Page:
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September 7, 2022

Can Breathwork Help You Manage Grief?

Post By:
Shahla Nikpour, LCSW-QS, LCAT
In-House Contributor
Licensed Clinical Social Worker
Phoenix Thriving Therapy LLC
Guest Contributor:

The pandemic brought losses on multiple levels. We had to deal with losing things we never gave much thought to, such as going to our loved one’s wedding or simply buying groceries without wearing a face mask. Personally, I lost a friend during COVID-19 and was not able to attend her funeral. It was the first time I had to participate in a funeral virtually, and it was a painful experience. 

Children and teens lost developmental milestone rituals, such as attending their prom in person, graduations, and even embarking on college in a traditional campus setting.

For some couples, the strain of the pandemic weighed too heavily on their fragile relationships, with many experiencing the loss of partnership and the end of a marriage. 

As a mental health professional, I am always looking for ways to connect to other healers, particularly during this Covid-era of “loss”. This is not only an opportunity for me to learn and grow professionally, but also allows me to become a better resource for my clients, with a wide network of support to which I can connect them.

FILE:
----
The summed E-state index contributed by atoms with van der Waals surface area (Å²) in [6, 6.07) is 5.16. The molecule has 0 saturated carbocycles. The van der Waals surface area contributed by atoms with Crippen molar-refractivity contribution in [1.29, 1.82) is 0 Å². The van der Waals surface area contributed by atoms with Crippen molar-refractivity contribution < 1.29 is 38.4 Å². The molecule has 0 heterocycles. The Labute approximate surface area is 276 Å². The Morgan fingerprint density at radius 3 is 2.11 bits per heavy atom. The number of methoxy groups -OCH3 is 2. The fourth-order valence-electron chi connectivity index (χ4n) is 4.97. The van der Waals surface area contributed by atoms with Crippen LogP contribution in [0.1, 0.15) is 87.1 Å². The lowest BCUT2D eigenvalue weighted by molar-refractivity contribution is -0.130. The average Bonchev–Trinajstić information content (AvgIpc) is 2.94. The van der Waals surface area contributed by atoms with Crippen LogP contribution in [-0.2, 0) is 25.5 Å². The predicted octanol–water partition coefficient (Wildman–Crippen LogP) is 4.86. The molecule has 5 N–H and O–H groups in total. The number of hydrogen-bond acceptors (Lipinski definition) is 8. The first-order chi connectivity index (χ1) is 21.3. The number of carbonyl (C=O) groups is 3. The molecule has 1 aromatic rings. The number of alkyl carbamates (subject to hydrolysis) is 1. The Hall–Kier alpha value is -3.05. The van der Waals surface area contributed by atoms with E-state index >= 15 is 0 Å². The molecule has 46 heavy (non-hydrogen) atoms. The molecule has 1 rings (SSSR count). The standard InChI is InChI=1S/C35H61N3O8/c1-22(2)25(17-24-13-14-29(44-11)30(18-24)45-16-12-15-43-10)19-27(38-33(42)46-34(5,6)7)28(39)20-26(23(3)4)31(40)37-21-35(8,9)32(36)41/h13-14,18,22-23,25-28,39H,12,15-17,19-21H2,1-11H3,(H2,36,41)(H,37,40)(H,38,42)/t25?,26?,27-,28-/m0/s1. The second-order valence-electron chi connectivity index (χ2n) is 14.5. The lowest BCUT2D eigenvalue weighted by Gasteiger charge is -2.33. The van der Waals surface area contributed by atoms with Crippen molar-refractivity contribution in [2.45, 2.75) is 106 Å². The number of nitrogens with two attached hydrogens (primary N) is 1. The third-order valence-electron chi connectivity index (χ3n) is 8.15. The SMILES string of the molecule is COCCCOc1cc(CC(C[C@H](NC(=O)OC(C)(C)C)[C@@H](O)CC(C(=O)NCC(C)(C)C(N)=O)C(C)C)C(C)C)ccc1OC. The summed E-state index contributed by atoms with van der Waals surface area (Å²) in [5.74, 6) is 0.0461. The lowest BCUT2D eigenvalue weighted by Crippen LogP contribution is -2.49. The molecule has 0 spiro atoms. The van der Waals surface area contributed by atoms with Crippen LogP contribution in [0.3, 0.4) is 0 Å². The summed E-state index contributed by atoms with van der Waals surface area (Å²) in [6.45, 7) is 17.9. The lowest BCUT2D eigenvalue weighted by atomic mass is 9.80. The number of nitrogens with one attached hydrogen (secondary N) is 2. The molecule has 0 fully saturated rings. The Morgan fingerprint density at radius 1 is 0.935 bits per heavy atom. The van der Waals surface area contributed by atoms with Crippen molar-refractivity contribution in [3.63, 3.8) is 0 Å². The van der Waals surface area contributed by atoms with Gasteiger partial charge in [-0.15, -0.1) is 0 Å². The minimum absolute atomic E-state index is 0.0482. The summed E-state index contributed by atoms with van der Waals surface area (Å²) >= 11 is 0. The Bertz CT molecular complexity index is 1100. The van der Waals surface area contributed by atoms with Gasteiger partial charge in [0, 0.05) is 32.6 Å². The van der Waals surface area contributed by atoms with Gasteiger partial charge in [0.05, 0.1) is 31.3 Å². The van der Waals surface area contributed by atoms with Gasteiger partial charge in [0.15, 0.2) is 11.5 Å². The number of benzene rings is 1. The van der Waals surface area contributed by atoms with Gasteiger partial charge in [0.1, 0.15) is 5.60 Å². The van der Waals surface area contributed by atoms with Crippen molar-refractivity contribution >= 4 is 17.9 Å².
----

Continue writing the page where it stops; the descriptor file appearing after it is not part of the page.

I was able to connect with Kelly Daugherty, LCSW-R, GC-C, BC-TMH and Brigitte Toussaint, Certified in Breathwork, after learning about their work, particularly serving those experiencing divorce and loss. I was fascinated to learn about a unique component of their group work: Breathwork.

Kelly Rae Roberts once said, “Deep breaths are love notes to the body.” 

Talk therapy is oftentimes not enough, as so much of our losses, emotions and traumas are stored in the body and can manifest physically. Breathwork has been shown to positively impact the biological effects of emotional imbalance, helping us move through the pain, rather than getting stuck in it- making Breathwork the powerful complement to talk therapy.

I knew I had to learn more about this concept and decided to interview Kelly Daugherty and Brigitte Toussaint on their unique approach. Today I am sharing these insights with you.

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Shahla: What exactly is breathwork? And how does it work?

Brigitte: Breath is the most accessible tool we have in reconnecting to the here and now. Breathwork is a simple and powerful breathing technique that helps us move through stuck emotions (grief, anger, anxiety, etc.). 

Our breath is a reflection of our physical and mental state. Biologically speaking, breath work can help to reset, recharge, and regulate our (often overstimulated) parasympathetic nervous system, which in turn helps us to regulate our emotions and moods. It has also shown to be effective in boosting immunity, relieving stress, regulating sleep, supporting digesting, and boosting energy levels.